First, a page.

There is, perhaps, no greater obstacle to all students learning at the levels of depth and complexity necessary to graduate from high school ready for college of a skilled career than the overwhelmingly and inappropriately large number of standards that students are expected to master – so numerous in fact, that teachers cannot even adequately cover them, let alone effectively teach them to mastery. Moreover, students are far too often diagnosed with a learning disability because we have proceeded through the curriculum (or pacing guide or textbook) too quickly; we do not build in time for the remediation and re-teaching that we know some students will require; we do not focus our efforts on the most highly prioritized standards and ensure that students learn deeply, enduringly, and meaningfully.
We must focus our content and curriculum, collaboratively determining which standards are “must-knows” and which standards are “nice-to-knows.” This does not suggest that we will not teach all standards; it guarantees that all students will learn “must-know” standards because we will have developed a viable plan. To those who would suggest that all standards are important or that non-teachers can and should prioritize standards, we respectfully ask: Will teachers feel a sense of ownership if they do not participate in this process? Will teachers understand why standards were prioritized? Will they stay faithful to first ensuring that all students master the “must-knows,” or will teachers continue, as they have for decades, to determine their own priorities and preferences regarding what is taught in the privacy of their classrooms?
Focusing content and curriculum also requires that we collaboratively create clarity; that all teachers have the same interpretation of the meaning of standards. The “educationese” in which standards are typically written must be interpreted by the teacher teams that will provide the instruction that ensure that students master the standards. There are processes that can guide teams in this process – a process that will guide instruction and instructional decisions, while also informing the selection of common formative assessment items.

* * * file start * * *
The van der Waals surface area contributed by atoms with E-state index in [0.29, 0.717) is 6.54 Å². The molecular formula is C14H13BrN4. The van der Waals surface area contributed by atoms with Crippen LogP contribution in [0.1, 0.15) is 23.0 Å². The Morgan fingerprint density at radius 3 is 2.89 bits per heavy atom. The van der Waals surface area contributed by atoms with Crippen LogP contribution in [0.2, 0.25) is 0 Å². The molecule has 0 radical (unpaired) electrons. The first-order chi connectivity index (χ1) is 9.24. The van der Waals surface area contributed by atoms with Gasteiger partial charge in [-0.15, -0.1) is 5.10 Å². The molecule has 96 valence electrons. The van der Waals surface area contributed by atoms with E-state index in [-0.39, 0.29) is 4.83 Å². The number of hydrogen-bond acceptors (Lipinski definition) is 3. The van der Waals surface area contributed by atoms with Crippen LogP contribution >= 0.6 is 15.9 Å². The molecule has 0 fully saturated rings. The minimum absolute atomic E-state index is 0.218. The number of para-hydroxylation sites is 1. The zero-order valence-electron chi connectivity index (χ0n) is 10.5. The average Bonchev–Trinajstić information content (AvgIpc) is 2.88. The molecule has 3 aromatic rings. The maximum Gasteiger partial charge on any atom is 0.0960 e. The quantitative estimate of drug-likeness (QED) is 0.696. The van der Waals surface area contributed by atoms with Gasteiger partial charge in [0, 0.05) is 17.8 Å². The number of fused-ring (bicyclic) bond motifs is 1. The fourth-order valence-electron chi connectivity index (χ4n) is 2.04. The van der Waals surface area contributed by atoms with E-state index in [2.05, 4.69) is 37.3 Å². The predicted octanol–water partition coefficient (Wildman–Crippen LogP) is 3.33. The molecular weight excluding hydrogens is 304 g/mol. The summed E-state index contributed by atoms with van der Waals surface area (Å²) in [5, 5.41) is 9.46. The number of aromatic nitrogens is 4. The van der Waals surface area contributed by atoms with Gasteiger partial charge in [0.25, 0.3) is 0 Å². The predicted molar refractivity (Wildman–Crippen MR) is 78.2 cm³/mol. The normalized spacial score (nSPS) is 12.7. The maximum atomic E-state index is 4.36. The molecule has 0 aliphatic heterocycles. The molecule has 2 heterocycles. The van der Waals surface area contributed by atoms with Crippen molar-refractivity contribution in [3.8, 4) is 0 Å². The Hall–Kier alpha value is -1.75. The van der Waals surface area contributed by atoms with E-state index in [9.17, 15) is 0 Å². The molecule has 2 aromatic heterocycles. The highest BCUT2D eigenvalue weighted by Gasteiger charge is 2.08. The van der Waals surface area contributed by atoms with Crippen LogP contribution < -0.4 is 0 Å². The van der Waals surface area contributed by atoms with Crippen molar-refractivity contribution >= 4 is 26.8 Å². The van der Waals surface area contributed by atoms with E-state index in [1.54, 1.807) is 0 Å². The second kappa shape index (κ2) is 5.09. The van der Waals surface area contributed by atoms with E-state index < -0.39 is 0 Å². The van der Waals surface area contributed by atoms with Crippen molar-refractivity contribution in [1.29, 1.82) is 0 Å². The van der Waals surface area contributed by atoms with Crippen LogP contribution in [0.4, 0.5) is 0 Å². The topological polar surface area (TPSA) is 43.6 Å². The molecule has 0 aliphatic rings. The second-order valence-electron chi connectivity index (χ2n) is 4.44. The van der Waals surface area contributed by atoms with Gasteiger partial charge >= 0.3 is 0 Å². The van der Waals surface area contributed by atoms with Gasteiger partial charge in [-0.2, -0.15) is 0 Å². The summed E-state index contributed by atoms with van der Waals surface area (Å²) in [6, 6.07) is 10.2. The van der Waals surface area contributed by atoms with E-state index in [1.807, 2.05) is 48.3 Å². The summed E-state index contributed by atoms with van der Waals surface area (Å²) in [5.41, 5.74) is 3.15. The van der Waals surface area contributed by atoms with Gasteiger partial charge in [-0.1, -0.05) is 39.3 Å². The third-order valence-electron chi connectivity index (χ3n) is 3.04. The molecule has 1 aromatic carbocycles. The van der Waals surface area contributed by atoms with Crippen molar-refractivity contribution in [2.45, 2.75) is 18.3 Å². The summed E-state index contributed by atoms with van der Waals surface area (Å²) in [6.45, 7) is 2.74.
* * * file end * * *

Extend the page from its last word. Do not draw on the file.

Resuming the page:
Once prioritized, teacher teams determine the number of must-know standards that can be viably taught so that all students can deeply master them. This step often involves teams flexibly placing standards within maps or calendars, that ultimately define units of study. Optimally, the process of mapping academic content is conceptually-organized and articulated vertically, from grade-to-grade or course-to-course.
The word “fidelity” continues to challenge our decisions when concentrating instruction. While we recognize the benefits of, and necessity for, curricular materials, we believe that fidelity to standards and student needs is the very best way of ensuring a guaranteed, viable curriculum.
We are stressing educators and students with the overwhelming number of standards that fill most sets of state standards and textbooks. While this stress directly impacts student learning, it also impacts the depth of mastery at which learning can occur. There is an overwhelmingly amount of research and policy positions that advocate depth over breath (see TIMSS reports and the work of William Schmidt and Robert Marzano as a start). Until we address a lack of focus…for the outcomes that we expect all students to master…the high levels of learning that we expect of all students to ensure that they graduate ready for college a skilled a skilled career will elude us.